Getting Past Loggerheads

Ever found yourself in a standoff? You’re at loggerheads.  Neither you nor your colleague will budge.  There seems to be no way forward.

Think of the issue as a straight line and the standoff puts you at one end and your colleague at the other. It seems like the only way forward is compromise, that is, to meet somewhere in between. But there’s an alternative, says Mel Toomey, founder of the Generative Leadership Group. It’s to create a field of possibility.  And that’s where a leader comes in.

First some background.  In their classic book, Getting to Yes, Fisher and Ury say positional bargaining fails to meet the basic criteria of producing a wise agreement efficiently and amicably.  As more attention is paid to positions, less attention is devoted to meeting the underlying concerns of either side.

There are two styles of positional bargaining, soft and hard, say Fisher and Ury.  And most people use only these two.   The soft position emphasizes the importance of building and maintaining a relationship.  The hard position relies on threats and concessions.  If your response to sustained, hard positional bargaining is soft positional bargaining, you will probably lose your shirt, the authors say.

The authors developed a third approach which they call principled negotiation or negotiation on the merits.  Its four elements are separate the people from the problem; focus on interests, not positions; generate a variety of possibilities before deciding what to do; and insist that the result be based on some objective standard.

Now focus more directly on inventing options. The inhibitors, say Fisher and Ury, are premature judgment, searching for a single answer, the assumption of a fixed pie and thinking that solving their problem is their problem.

To effectively brainstorm, idea generation must be separate from passing judgment on whether an idea is good or bad.  To judge prematurely is to kill ideas before they have a chance to be analyzed.  Searching for a single answer puts one in an either/or mode and many situations call for yes/and answers.  Fixed pies aren’t really fixed.  There are all sorts of ways to make them larger.  And thinking only about self-interest and not the other side’s interest at the same time is short-sighted, sometimes emotional and leads to development of partisan positions.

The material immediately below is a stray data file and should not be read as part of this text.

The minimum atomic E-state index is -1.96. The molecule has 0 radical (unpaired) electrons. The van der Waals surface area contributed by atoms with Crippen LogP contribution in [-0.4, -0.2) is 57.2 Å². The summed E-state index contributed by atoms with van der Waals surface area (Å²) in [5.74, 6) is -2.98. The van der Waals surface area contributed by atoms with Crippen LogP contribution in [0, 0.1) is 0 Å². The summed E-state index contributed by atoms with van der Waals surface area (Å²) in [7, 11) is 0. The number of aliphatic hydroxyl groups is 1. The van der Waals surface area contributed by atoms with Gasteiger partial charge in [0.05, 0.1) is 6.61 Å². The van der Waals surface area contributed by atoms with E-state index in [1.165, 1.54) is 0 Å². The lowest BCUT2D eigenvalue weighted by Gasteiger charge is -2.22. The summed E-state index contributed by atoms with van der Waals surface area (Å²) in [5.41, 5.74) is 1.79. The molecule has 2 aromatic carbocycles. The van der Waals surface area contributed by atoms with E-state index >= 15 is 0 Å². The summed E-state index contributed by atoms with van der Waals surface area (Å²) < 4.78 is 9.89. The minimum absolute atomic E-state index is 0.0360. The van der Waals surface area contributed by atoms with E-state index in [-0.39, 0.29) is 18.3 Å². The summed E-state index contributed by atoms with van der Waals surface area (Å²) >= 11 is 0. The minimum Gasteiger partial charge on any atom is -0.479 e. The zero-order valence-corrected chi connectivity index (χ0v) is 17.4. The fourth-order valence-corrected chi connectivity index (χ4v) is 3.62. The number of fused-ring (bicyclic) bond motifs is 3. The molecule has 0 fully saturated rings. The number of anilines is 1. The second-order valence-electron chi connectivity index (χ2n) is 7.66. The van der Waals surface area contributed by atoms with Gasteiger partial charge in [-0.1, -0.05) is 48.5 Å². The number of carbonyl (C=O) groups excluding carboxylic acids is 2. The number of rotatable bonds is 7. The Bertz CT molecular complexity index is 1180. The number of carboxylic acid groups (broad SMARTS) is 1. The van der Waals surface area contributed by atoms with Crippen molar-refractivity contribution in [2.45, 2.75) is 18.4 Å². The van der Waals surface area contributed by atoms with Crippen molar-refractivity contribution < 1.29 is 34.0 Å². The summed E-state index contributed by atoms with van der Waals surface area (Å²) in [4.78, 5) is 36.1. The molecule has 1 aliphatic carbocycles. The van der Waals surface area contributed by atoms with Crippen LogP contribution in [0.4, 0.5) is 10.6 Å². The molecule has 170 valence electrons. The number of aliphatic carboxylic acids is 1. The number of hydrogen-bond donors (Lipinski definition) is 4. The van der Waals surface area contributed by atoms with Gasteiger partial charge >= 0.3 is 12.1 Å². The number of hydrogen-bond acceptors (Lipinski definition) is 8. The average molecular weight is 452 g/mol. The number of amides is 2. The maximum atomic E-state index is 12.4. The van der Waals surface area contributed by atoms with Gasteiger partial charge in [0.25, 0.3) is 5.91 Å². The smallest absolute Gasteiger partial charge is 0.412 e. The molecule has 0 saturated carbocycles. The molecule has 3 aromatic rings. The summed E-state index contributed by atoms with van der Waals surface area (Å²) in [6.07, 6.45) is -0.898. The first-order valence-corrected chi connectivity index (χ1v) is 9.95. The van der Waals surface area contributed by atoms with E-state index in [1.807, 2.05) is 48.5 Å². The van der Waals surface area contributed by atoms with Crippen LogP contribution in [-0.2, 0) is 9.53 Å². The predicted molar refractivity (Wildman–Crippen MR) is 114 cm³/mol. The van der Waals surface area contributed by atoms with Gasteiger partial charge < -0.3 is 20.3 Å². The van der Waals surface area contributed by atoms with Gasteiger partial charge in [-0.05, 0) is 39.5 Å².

It is in inventing options where leaders can add significant value.  They can create the field and make it large enough for several possibilities to emerge. They can facilitate the brainstorming and discussions so ideas aren’t prematurely killed or either/or thinking prevails.  And they can as Heifetz and Linsky say in their book, The Practice of Adaptive Leadership, know they must be both on the dance floor in the fray and, at the same time, be up in the balcony looking down at the action with a detached view.

How can leaders create that all-important field?  How can they make space large enough for options to emerge?  Go back to the straight line, the stand-off line, and the points at either end where each side is stuck described above.

A leader will step in and turn the line into a triangle by taking a position that allows the generation of possibilities, says Toomey.


While the two people at loggerheads are at points at either end, the leader will be at the triangle’s third point, moving it according to the situation in different directions, sometimes closer to one side, sometimes closer to the other, creating space for possibilities informed by the views of the two at loggerheads. The farther out he moves it, the larger the field and the more possibilities will arise.  The leader must figure out how far out he can go and still be heard by the two at loggerheads.

Once created, the leader is the steward of the space. She facilitates.  He makes sure brainstorming rules are followed.  She looks at the different possibilities and helps see where the yes/and solutions are.

Try this if you’re a leader at loggerheads with someone else. Trade your role as position defender for the role creator and stewardship role.  Enlist the help of someone else to take your place. That way you can be both on the dance floor and up in the balcony – and providing the most value in the issue.